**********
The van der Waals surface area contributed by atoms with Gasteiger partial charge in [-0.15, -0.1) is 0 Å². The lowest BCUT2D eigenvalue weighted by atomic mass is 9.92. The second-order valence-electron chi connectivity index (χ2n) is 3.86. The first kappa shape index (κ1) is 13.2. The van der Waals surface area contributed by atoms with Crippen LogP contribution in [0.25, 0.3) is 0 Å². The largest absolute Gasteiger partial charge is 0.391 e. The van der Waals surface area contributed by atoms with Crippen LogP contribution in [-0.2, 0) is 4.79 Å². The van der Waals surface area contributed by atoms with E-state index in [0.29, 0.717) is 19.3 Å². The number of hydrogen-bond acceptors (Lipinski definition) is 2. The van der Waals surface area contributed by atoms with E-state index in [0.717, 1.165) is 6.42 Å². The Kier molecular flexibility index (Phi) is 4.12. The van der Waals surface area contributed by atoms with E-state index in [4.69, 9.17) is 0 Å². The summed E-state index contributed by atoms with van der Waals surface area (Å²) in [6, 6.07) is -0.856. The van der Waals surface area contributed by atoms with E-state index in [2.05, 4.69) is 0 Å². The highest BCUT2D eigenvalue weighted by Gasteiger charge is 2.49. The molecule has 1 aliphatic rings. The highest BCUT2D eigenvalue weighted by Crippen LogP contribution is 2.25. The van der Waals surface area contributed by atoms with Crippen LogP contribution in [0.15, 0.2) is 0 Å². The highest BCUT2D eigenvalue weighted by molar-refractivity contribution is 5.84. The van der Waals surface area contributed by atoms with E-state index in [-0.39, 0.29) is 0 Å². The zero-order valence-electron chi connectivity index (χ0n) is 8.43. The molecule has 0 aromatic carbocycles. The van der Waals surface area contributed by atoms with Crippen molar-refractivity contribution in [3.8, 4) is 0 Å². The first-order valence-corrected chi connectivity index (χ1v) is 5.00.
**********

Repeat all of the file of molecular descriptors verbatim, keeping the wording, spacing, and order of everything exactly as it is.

The van der Waals surface area contributed by atoms with Gasteiger partial charge in [-0.15, -0.1) is 0 Å². The lowest BCUT2D eigenvalue weighted by atomic mass is 9.92. The second-order valence-electron chi connectivity index (χ2n) is 3.86. The first kappa shape index (κ1) is 13.2. The van der Waals surface area contributed by atoms with Crippen LogP contribution in [0.25, 0.3) is 0 Å². The largest absolute Gasteiger partial charge is 0.391 e. The van der Waals surface area contributed by atoms with Crippen LogP contribution in [-0.2, 0) is 4.79 Å². The van der Waals surface area contributed by atoms with E-state index in [0.29, 0.717) is 19.3 Å². The number of hydrogen-bond acceptors (Lipinski definition) is 2. The van der Waals surface area contributed by atoms with E-state index in [0.717, 1.165) is 6.42 Å². The Kier molecular flexibility index (Phi) is 4.12. The van der Waals surface area contributed by atoms with E-state index in [4.69, 9.17) is 0 Å². The summed E-state index contributed by atoms with van der Waals surface area (Å²) in [6, 6.07) is -0.856. The van der Waals surface area contributed by atoms with E-state index in [2.05, 4.69) is 0 Å². The highest BCUT2D eigenvalue weighted by Gasteiger charge is 2.49. The molecule has 1 aliphatic rings. The highest BCUT2D eigenvalue weighted by Crippen LogP contribution is 2.25. The van der Waals surface area contributed by atoms with Crippen LogP contribution in [0.15, 0.2) is 0 Å². The highest BCUT2D eigenvalue weighted by molar-refractivity contribution is 5.84. The van der Waals surface area contributed by atoms with E-state index in [-0.39, 0.29) is 0 Å². The zero-order valence-electron chi connectivity index (χ0n) is 8.43. The molecule has 0 aromatic carbocycles. The van der Waals surface area contributed by atoms with Crippen molar-refractivity contribution in [3.8, 4) is 0 Å². The first-order valence-corrected chi connectivity index (χ1v) is 5.00.